My name is John. Issues around sexual reproductive health and development are really important to me. I work in Laikipia in Kenya where I help young people participate in government processes on policy and allocating budgets.

My name is Mercy. I love working for women and children, and supporting communities to come up with their own plans and implement them. I work with an NGO in Ghana. I see people struggling with basic health issues. I try to help them.

I am Zobair. I wanted to work as a volunteer! Instead, I'm working for a CSO in Bangladesh. I work with the marginalised, the poorest of the poor. We mobilise communities. With them, we lobby and advocate on the right to water and sanitation, health and nutrition.

Help young people to claim their rights

I come from an informal settlement. Most of the issues we deal with affect young people. We need to help them solve situations around water in a sustainable way. If they have access to water, they have access to health. We teach them how to champion different issues and engage with policy makers. We help them to understand that the power of the state belongs to the people and that everyone, irrespective of their socio-economic status, will have access to basic services.

Learn how to approach government

When I look back at how we started, it feels good. The steps we took in confronting local government yielded something great. The most impressive moment was when people realised “the assembly is there for us.” We now know how to approach them and get our issues solved. My wish for the future? To see a lot of young people and community members talking about water themselves. A society where getting clean water and sanitation is based on human rights, not on policies. Where everybody can get up and say, "I am okay with the water I have."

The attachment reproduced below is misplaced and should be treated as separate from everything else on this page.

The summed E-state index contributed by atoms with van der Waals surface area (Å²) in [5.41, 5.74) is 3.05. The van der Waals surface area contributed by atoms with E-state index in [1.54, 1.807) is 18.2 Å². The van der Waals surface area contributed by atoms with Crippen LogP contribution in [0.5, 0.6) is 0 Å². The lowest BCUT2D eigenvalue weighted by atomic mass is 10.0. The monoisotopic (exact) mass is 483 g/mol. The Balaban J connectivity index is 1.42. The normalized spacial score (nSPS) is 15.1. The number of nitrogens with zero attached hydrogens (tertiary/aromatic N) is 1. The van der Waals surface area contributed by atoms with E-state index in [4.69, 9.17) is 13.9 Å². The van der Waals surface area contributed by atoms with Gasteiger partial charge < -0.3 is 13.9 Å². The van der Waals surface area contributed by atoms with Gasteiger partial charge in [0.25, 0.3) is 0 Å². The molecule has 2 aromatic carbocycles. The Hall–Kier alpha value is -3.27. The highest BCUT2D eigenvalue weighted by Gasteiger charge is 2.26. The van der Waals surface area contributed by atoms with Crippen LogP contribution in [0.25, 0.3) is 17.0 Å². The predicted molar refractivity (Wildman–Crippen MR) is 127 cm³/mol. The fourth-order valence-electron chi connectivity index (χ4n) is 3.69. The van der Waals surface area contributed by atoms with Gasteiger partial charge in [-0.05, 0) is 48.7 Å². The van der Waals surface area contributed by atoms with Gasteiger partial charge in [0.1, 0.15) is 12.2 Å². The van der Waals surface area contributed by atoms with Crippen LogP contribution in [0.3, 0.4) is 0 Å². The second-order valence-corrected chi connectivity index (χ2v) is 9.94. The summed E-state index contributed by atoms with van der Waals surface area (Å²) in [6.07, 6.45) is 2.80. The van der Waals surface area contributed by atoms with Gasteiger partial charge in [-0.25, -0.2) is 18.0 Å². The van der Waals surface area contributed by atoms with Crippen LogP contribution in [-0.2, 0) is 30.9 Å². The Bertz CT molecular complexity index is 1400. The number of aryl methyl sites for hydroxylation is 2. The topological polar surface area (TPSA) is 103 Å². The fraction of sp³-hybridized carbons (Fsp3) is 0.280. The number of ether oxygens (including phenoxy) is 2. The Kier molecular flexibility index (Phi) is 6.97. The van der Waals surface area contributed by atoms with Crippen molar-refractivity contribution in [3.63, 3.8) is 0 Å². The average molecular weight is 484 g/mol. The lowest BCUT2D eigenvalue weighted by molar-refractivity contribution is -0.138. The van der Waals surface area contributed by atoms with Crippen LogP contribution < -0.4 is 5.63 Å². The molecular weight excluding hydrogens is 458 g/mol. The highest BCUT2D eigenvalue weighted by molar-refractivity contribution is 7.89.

Mobilise communities. They hold government to account

In a lot of areas in Bangladesh, water quality isn’t good. This has a severe impact, particularly on women and children. Women have to walk miles to fetch water. We talked to the community about their human rights and helped them work out what they needed. Now, they’re able to ask government service providers to find ways to reach the marginalised and the poorest of the poor.

Raise your voice for water